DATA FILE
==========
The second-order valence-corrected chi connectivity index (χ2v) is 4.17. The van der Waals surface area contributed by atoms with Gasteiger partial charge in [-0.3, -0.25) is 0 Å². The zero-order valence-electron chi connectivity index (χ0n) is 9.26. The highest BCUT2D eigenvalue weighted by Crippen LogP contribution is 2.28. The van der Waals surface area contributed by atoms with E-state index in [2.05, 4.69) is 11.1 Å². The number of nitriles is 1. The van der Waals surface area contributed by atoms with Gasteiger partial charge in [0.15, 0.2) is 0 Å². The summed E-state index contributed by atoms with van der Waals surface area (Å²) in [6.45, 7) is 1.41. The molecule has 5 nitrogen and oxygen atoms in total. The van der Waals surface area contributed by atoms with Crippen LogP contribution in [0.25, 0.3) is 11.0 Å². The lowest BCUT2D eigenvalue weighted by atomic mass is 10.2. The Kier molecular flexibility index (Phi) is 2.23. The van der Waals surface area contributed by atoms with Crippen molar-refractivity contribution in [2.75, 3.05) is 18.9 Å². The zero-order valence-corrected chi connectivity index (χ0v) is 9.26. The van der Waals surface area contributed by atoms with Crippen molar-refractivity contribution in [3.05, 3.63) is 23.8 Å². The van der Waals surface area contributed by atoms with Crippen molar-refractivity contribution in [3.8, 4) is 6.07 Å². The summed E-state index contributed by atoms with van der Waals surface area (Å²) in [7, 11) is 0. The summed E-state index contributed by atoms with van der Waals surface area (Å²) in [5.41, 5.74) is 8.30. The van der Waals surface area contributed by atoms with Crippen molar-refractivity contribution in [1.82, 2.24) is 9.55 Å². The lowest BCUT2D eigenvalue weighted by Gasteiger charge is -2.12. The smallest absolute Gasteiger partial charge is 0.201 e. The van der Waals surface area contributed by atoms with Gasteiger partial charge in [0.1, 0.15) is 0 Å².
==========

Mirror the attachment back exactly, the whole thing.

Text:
The second-order valence-corrected chi connectivity index (χ2v) is 4.17. The van der Waals surface area contributed by atoms with Gasteiger partial charge in [-0.3, -0.25) is 0 Å². The zero-order valence-electron chi connectivity index (χ0n) is 9.26. The highest BCUT2D eigenvalue weighted by Crippen LogP contribution is 2.28. The van der Waals surface area contributed by atoms with E-state index in [2.05, 4.69) is 11.1 Å². The number of nitriles is 1. The van der Waals surface area contributed by atoms with Gasteiger partial charge in [0.15, 0.2) is 0 Å². The summed E-state index contributed by atoms with van der Waals surface area (Å²) in [6.45, 7) is 1.41. The molecule has 5 nitrogen and oxygen atoms in total. The van der Waals surface area contributed by atoms with Crippen LogP contribution in [0.25, 0.3) is 11.0 Å². The lowest BCUT2D eigenvalue weighted by atomic mass is 10.2. The Kier molecular flexibility index (Phi) is 2.23. The van der Waals surface area contributed by atoms with Crippen molar-refractivity contribution in [2.75, 3.05) is 18.9 Å². The zero-order valence-corrected chi connectivity index (χ0v) is 9.26. The van der Waals surface area contributed by atoms with Crippen molar-refractivity contribution in [3.05, 3.63) is 23.8 Å². The van der Waals surface area contributed by atoms with Crippen molar-refractivity contribution in [3.8, 4) is 6.07 Å². The summed E-state index contributed by atoms with van der Waals surface area (Å²) in [7, 11) is 0. The summed E-state index contributed by atoms with van der Waals surface area (Å²) in [5.41, 5.74) is 8.30. The van der Waals surface area contributed by atoms with Crippen molar-refractivity contribution in [1.82, 2.24) is 9.55 Å². The lowest BCUT2D eigenvalue weighted by Gasteiger charge is -2.12. The smallest absolute Gasteiger partial charge is 0.201 e. The van der Waals surface area contributed by atoms with Gasteiger partial charge in [0.1, 0.15) is 0 Å².